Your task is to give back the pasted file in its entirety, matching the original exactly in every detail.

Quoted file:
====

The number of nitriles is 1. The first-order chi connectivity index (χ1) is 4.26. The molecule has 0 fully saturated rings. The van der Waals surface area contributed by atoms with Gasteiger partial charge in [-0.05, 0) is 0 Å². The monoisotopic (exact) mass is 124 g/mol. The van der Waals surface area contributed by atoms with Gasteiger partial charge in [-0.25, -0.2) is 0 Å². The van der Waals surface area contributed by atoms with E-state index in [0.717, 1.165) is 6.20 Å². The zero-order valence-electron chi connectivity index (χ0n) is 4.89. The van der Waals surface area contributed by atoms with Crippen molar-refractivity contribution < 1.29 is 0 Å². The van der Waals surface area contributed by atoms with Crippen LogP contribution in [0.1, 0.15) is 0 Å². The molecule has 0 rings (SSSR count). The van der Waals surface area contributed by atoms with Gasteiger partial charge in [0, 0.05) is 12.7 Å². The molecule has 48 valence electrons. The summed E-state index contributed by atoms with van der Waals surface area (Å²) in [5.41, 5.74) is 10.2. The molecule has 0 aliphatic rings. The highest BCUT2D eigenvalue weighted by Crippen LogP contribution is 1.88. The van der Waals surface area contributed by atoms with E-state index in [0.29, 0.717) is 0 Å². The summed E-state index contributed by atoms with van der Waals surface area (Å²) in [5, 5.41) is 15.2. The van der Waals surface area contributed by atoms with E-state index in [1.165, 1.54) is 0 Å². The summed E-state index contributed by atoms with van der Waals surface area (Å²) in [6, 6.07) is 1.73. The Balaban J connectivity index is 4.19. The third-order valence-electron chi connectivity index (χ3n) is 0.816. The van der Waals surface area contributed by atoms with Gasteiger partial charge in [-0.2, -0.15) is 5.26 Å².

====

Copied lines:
The number of nitriles is 1. The first-order chi connectivity index (χ1) is 4.26. The molecule has 0 fully saturated rings. The van der Waals surface area contributed by atoms with Gasteiger partial charge in [-0.05, 0) is 0 Å². The monoisotopic (exact) mass is 124 g/mol. The van der Waals surface area contributed by atoms with Gasteiger partial charge in [-0.25, -0.2) is 0 Å². The van der Waals surface area contributed by atoms with E-state index in [0.717, 1.165) is 6.20 Å². The zero-order valence-electron chi connectivity index (χ0n) is 4.89. The van der Waals surface area contributed by atoms with Crippen molar-refractivity contribution < 1.29 is 0 Å². The van der Waals surface area contributed by atoms with Crippen LogP contribution in [0.1, 0.15) is 0 Å². The molecule has 0 rings (SSSR count). The van der Waals surface area contributed by atoms with Gasteiger partial charge in [0, 0.05) is 12.7 Å². The molecule has 48 valence electrons. The summed E-state index contributed by atoms with van der Waals surface area (Å²) in [5.41, 5.74) is 10.2. The molecule has 0 aliphatic rings. The highest BCUT2D eigenvalue weighted by Crippen LogP contribution is 1.88. The van der Waals surface area contributed by atoms with E-state index in [0.29, 0.717) is 0 Å². The summed E-state index contributed by atoms with van der Waals surface area (Å²) in [5, 5.41) is 15.2. The van der Waals surface area contributed by atoms with E-state index in [1.165, 1.54) is 0 Å². The summed E-state index contributed by atoms with van der Waals surface area (Å²) in [6, 6.07) is 1.73. The Balaban J connectivity index is 4.19. The third-order valence-electron chi connectivity index (χ3n) is 0.816. The van der Waals surface area contributed by atoms with Gasteiger partial charge in [-0.2, -0.15) is 5.26 Å².